Scott Urges a Balanced Approach to Digital Assets that Protects Consumers and Promotes Innovation
D.C. – In
his opening statement at today’s U.S. Senate Banking Committee hearing on
digital assets, Ranking Member Tim Scott (R-S.C.) explained the importance of
safe and sound financial innovation. In addition to calling for Chair Gensler’s
testimony before the Committee, the Ranking Member urged his colleagues to
pursue a thoughtful, balanced approach to digital assets that protects
consumers and promotes innovation and opportunity.
Ranking Member Scott’s opening remarks, as prepared for delivery:
Thank you, Mr. Chairman.
Before I dig into my opening comments, I want to address the elephant in the room. If Chairman Gensler is going to take enforcement action, Congress needs to hear from him very soon. The Chairman had lots of time to do the rounds on the morning talk shows. If he has time for that, he should be here testifying with us this morning. I hope that we see him here very soon.
The free market economy was formed by financial innovation. It’s the engine that continues to drive our economy today. But every engine needs fuel, and in order to advance as a country, we must continue to grow and innovate in a safe and sound manner.
Innovation can increase access to traditional financial services and may foster new, emergent technologies that promote financial independence, access to credit, and capital formation. We all know and understand how technology can improve our daily lives, from using our phones to open a bank account to opening a digital marketplace. If we foreclose financial innovation, we limit future generations from growth and opportunity.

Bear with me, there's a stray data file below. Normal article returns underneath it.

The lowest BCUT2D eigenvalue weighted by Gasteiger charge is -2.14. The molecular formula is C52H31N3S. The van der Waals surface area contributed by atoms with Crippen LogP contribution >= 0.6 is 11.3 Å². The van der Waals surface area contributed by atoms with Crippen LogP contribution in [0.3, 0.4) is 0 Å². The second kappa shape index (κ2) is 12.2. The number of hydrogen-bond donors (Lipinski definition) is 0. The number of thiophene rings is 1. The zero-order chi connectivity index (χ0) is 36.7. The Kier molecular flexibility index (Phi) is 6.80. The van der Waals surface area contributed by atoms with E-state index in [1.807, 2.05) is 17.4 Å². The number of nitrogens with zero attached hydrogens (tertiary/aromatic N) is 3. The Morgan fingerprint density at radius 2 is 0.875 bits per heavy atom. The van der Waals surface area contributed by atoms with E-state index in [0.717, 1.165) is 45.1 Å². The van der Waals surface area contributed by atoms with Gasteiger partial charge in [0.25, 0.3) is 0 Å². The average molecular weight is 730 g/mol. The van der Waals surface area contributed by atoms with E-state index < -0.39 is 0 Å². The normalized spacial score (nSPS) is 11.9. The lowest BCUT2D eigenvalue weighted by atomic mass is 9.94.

That said, financial innovation must be done so in a safe and sound manner, which, unfortunately, has not been the case with a number of actors in the digital asset space. Unfortunately, instead of protecting customers’ interests and using customer funds in the manner intended, Sam Bankman-Fried, FTX’s owner, stole millions of customer funds and used them to finance risky bets and to pay for luxury penthouses in the Bahamas.
When I consider this massive failure, I wonder, where were our regulators when they supposedly already had these authorities?
In recent statements, the regulators, the SEC specifically, have noted that it is the responsibility of crypto firms to comply with existing regulations, but it is also the responsibility of regulators to enforce existing regulations and to conduct appropriate, effective supervision.
The American people deserve to know why no action was taken prior to FTX’s collapse and how millions of dollars of Americans’ hard-earned money just vanished into nothing. And it was not just FTX. If the SEC had provided even the slightest bit of guidance, I wonder if we could have protected more investors from the collapses of Terra and Luna in May, Celsius in June, Voyager in July, and BlockFi in November.
This is particularly alarming when we see reports that 44% of Americans who own and trade digital assets are new investors or people of color. Which means when there is a $2 trillion drop in market cap, our most vulnerable citizens bear the significant brunt.
We must hold companies that harm consumers accountable, but we must empower consumers through financial education so that they can more accurately understand the risk posed by different asset classes. Whether it starts in the classroom or in the boardroom, financial literacy provides an avenue for individuals to make better decisions and climb the economic ladder.
Nonetheless, regulators have put their misplaced focus on progressive social issues. So, we have to ask ourselves, where do we go from here?
To date, the SEC has failed to take any meaningful, preemptive action to ensure this type of catastrophic failure does not happen again. If they have the tools they need, were they just asleep at the wheel? If they don’t, why aren’t they here to tell us? We’d be happy to have Chairman Gensler testify sooner than later.
Moving forward, we must take a thoughtful bipartisan and balanced approach that protects consumers and promotes innovation and opportunity.
I look forward to hearing our witnesses’ perspectives on how we can continue to drive innovation and opportunity while ensuring consumers are protected.
you, Mr. Chairman.
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